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Peer Blog: Some Final Thoughts for Now

Kate, PhD Psychology, Year 1

Happy April everyone! Here we are in the final countdown to the end of term. For those of you graduating or taking a summer off from school: congratulations, you deserve it! It has been an incredibly tough year. I have not quite been able to wrap my head around the peculiarity of the last couple of semesters. My friend said it up best when she declared that 2020 “felt equally like the longest and shortest year in human history.” The waiting and watching and general uncertainty seemed to drag out every each and every month. Yet, at the same time, it was hard to fathom when the COVID-19 pandemic surpassed its one-year anniversary.

When the pandemic first hit, it felt like, out of nowhere, a thick smog rapidly descended over the entire world and, in an instant, obscured everything from view. Its tendrils spread wide and fast, surely tainting most if not every facet of our daily lives. At first, the panic and confusion made it difficult to adjust to, but every day the mist cleared a little more, and every day we could see just a little bit further ahead of us. As a student, I felt completely lost in the beginning, but as the months passed, COVID-19 made me reflect on a few notions I have about school and education. Join me as I reflect on how the pandemic has moulded and strengthened my beliefs about what school means to me.

I really love to teach

At the beginning of the pandemic, I remember feeling concerned that the switch to virtual classes would obstruct my ability to be a good TA. Without weekly interactions with the students, I was sure I would not be able to form a rapport with students. That has absolutely not been the case. I have not gotten to know as many students as I have in past years, but I have still been able to to foster a supportive and positive learning environment. If anything, the pandemic has made me more conscientious about answering student emails. Since students cannot ask questions about assignments during labs or tutorials, our one stable line of communication is email. That means I now typically reply to emails right away. Of course, I would prefer to be interacting in a classroom, but I am relieved to say that I still love teaching and being a part of students’ educational network, even if it is through alternative channels.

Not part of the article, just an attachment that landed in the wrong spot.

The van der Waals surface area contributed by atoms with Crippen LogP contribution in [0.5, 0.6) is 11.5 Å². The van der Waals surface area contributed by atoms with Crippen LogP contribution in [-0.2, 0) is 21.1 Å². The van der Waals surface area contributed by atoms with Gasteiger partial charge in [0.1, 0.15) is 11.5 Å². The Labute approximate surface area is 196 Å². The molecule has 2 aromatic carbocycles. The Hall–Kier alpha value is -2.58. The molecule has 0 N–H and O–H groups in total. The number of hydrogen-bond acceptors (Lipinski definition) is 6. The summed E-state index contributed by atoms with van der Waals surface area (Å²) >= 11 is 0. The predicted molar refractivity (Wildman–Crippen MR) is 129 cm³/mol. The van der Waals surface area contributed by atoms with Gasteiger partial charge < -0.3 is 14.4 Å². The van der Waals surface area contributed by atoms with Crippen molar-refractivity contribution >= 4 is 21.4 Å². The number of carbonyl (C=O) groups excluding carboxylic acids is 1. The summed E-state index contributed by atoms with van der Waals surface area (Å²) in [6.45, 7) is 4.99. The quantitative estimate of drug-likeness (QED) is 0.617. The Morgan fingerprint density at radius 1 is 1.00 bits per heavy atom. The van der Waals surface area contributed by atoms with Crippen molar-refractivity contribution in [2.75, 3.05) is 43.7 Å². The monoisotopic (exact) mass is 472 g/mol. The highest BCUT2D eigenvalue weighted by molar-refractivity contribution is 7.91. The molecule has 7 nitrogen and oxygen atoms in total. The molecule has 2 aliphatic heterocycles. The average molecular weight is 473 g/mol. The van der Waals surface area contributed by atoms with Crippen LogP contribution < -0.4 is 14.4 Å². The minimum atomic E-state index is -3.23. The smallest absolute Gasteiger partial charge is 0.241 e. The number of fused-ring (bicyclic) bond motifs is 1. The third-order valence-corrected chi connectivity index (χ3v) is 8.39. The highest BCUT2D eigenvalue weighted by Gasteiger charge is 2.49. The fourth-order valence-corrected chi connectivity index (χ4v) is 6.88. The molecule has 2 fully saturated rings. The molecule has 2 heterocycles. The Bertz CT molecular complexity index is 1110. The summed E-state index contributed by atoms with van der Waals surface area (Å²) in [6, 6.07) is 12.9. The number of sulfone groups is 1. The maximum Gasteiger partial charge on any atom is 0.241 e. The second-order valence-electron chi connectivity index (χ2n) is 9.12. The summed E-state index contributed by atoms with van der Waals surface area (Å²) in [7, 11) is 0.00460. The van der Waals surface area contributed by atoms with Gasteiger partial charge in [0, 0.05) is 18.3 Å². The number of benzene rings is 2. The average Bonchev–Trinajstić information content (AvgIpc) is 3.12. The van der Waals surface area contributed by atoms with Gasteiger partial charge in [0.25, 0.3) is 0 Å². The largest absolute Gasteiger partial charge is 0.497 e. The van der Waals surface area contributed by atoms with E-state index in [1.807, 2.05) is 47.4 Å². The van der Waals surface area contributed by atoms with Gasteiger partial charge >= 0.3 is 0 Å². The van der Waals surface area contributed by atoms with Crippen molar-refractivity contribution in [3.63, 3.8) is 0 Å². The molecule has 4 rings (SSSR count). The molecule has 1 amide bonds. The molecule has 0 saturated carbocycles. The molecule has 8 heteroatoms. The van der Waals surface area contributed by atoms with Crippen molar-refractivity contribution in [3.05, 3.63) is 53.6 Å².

My support network is stronger than I ever realized

Secondly, the pandemic has taught me that I have a lot of people in my corner. While social distancing has prevented us from physically being with our friends and family, it has not stopped me from staying connected with them in other ways. I have always enjoyed talking on the phone, and the pandemic has only ramped up the number of hours spent calling and video-chatting with my friends and family. Throughout the past year, I have come to lean on my social circle more than ever before. They are my rock, and I am so glad I have people with whom I can reach out when I am feeling stressed or worried. While the pandemic has tested me in more ways than I can count, my devotion to “my people” has remained stronger than ever.

With the vaccination program moving steadily forward in Canada, many of us are finally able to see the light at the end of the tunnel (I hope things are going as well for those of you in other places). As such, I am finally allowing myself to imagine a return to normality. I cannot wait until the day when I can teach students in person and meet up with friends to celebrate birthdays. But for now I am content to continue giving this virtual/distanced world my all. Good luck on your final exams: remember your TAs, family, friends, and everyone at SASS are there for you!

Wishing everyone a safe, happy, and healthy spring & summer!